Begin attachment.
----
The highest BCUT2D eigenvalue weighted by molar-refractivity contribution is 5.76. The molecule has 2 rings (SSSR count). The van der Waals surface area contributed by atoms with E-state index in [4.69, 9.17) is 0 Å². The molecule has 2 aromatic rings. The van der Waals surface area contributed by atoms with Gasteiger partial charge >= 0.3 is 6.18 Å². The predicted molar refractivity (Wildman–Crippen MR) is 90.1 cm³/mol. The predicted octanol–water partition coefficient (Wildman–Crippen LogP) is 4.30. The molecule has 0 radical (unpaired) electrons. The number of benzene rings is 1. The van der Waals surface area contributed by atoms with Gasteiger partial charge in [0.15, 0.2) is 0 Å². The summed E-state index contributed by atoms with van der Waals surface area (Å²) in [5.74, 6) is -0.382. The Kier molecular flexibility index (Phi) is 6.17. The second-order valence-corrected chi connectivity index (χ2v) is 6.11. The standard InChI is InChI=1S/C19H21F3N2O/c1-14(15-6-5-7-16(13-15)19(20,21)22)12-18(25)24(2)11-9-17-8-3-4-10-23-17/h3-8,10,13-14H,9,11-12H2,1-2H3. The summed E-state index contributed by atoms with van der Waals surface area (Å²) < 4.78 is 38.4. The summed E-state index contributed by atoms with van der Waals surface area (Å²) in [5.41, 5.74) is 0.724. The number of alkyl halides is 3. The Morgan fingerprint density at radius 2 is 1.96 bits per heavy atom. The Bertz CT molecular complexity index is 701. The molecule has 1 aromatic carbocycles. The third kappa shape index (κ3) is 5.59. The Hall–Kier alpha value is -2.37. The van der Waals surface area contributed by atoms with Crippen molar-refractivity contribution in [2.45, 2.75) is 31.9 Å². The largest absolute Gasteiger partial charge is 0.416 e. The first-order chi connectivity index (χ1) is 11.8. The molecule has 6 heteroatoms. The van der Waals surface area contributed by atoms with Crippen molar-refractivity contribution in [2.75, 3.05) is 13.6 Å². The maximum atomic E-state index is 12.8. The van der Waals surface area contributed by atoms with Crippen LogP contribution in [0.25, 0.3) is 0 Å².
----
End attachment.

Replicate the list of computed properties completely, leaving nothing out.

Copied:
The highest BCUT2D eigenvalue weighted by molar-refractivity contribution is 5.76. The molecule has 2 rings (SSSR count). The van der Waals surface area contributed by atoms with E-state index in [4.69, 9.17) is 0 Å². The molecule has 2 aromatic rings. The van der Waals surface area contributed by atoms with Gasteiger partial charge >= 0.3 is 6.18 Å². The predicted molar refractivity (Wildman–Crippen MR) is 90.1 cm³/mol. The predicted octanol–water partition coefficient (Wildman–Crippen LogP) is 4.30. The molecule has 0 radical (unpaired) electrons. The number of benzene rings is 1. The van der Waals surface area contributed by atoms with Gasteiger partial charge in [0.15, 0.2) is 0 Å². The summed E-state index contributed by atoms with van der Waals surface area (Å²) in [5.74, 6) is -0.382. The Kier molecular flexibility index (Phi) is 6.17. The second-order valence-corrected chi connectivity index (χ2v) is 6.11. The standard InChI is InChI=1S/C19H21F3N2O/c1-14(15-6-5-7-16(13-15)19(20,21)22)12-18(25)24(2)11-9-17-8-3-4-10-23-17/h3-8,10,13-14H,9,11-12H2,1-2H3. The summed E-state index contributed by atoms with van der Waals surface area (Å²) < 4.78 is 38.4. The summed E-state index contributed by atoms with van der Waals surface area (Å²) in [5.41, 5.74) is 0.724. The number of alkyl halides is 3. The Morgan fingerprint density at radius 2 is 1.96 bits per heavy atom. The Bertz CT molecular complexity index is 701. The molecule has 1 aromatic carbocycles. The third kappa shape index (κ3) is 5.59. The Hall–Kier alpha value is -2.37. The van der Waals surface area contributed by atoms with Crippen molar-refractivity contribution in [2.45, 2.75) is 31.9 Å². The largest absolute Gasteiger partial charge is 0.416 e. The first-order chi connectivity index (χ1) is 11.8. The molecule has 6 heteroatoms. The van der Waals surface area contributed by atoms with Crippen molar-refractivity contribution in [2.75, 3.05) is 13.6 Å². The maximum atomic E-state index is 12.8. The van der Waals surface area contributed by atoms with Crippen LogP contribution in [0.25, 0.3) is 0 Å².